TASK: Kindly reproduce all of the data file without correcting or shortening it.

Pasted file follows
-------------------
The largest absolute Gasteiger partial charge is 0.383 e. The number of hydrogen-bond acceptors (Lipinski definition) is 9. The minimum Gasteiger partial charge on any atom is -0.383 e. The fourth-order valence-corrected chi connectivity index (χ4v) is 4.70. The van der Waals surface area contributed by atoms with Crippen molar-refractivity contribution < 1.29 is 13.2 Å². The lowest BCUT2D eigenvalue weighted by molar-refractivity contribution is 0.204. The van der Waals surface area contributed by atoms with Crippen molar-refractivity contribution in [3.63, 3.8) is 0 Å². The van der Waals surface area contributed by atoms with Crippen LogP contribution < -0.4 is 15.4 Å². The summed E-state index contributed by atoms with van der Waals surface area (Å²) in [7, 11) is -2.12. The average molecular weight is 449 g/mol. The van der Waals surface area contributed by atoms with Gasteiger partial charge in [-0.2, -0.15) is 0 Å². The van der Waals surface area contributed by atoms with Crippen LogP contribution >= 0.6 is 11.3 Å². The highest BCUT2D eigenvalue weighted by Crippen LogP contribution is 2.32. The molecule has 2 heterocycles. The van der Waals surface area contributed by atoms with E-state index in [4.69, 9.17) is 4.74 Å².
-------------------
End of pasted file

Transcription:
The largest absolute Gasteiger partial charge is 0.383 e. The number of hydrogen-bond acceptors (Lipinski definition) is 9. The minimum Gasteiger partial charge on any atom is -0.383 e. The fourth-order valence-corrected chi connectivity index (χ4v) is 4.70. The van der Waals surface area contributed by atoms with Crippen molar-refractivity contribution < 1.29 is 13.2 Å². The lowest BCUT2D eigenvalue weighted by molar-refractivity contribution is 0.204. The van der Waals surface area contributed by atoms with Crippen molar-refractivity contribution in [3.63, 3.8) is 0 Å². The van der Waals surface area contributed by atoms with Crippen LogP contribution < -0.4 is 15.4 Å². The summed E-state index contributed by atoms with van der Waals surface area (Å²) in [7, 11) is -2.12. The average molecular weight is 449 g/mol. The van der Waals surface area contributed by atoms with Gasteiger partial charge in [-0.2, -0.15) is 0 Å². The van der Waals surface area contributed by atoms with Crippen LogP contribution >= 0.6 is 11.3 Å². The highest BCUT2D eigenvalue weighted by Crippen LogP contribution is 2.32. The molecule has 2 heterocycles. The van der Waals surface area contributed by atoms with E-state index in [4.69, 9.17) is 4.74 Å².